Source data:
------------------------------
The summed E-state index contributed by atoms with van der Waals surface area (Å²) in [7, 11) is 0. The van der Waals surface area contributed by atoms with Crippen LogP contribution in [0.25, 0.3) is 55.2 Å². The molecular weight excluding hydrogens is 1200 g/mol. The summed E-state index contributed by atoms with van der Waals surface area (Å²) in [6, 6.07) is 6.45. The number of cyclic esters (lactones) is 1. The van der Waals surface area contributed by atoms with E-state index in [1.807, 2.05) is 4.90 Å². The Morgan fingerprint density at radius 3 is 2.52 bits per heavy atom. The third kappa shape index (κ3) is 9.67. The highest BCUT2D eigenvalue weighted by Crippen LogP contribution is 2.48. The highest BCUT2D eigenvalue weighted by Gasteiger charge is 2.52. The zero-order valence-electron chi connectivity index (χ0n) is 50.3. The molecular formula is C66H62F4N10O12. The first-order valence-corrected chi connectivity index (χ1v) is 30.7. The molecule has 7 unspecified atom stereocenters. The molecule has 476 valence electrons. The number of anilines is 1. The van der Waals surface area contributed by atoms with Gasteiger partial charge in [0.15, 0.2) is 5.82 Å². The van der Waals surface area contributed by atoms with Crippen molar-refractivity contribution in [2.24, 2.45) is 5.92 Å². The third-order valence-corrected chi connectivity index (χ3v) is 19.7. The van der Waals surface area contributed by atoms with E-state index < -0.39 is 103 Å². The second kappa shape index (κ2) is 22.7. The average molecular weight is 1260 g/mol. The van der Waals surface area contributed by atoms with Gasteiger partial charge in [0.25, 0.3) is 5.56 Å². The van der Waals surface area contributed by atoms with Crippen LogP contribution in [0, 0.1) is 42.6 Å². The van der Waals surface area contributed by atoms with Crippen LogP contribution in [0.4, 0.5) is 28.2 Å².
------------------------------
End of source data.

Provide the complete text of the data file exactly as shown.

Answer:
The summed E-state index contributed by atoms with van der Waals surface area (Å²) in [7, 11) is 0. The van der Waals surface area contributed by atoms with Crippen LogP contribution in [0.25, 0.3) is 55.2 Å². The molecular weight excluding hydrogens is 1200 g/mol. The summed E-state index contributed by atoms with van der Waals surface area (Å²) in [6, 6.07) is 6.45. The number of cyclic esters (lactones) is 1. The van der Waals surface area contributed by atoms with E-state index in [1.807, 2.05) is 4.90 Å². The Morgan fingerprint density at radius 3 is 2.52 bits per heavy atom. The third kappa shape index (κ3) is 9.67. The highest BCUT2D eigenvalue weighted by Crippen LogP contribution is 2.48. The highest BCUT2D eigenvalue weighted by Gasteiger charge is 2.52. The zero-order valence-electron chi connectivity index (χ0n) is 50.3. The molecular formula is C66H62F4N10O12. The first-order valence-corrected chi connectivity index (χ1v) is 30.7. The molecule has 7 unspecified atom stereocenters. The molecule has 476 valence electrons. The number of anilines is 1. The van der Waals surface area contributed by atoms with Gasteiger partial charge in [0.15, 0.2) is 5.82 Å². The van der Waals surface area contributed by atoms with Crippen molar-refractivity contribution in [2.24, 2.45) is 5.92 Å². The third-order valence-corrected chi connectivity index (χ3v) is 19.7. The van der Waals surface area contributed by atoms with E-state index < -0.39 is 103 Å². The second kappa shape index (κ2) is 22.7. The average molecular weight is 1260 g/mol. The van der Waals surface area contributed by atoms with Gasteiger partial charge in [0.25, 0.3) is 5.56 Å². The van der Waals surface area contributed by atoms with Crippen LogP contribution in [0, 0.1) is 42.6 Å². The van der Waals surface area contributed by atoms with Crippen LogP contribution in [0.4, 0.5) is 28.2 Å².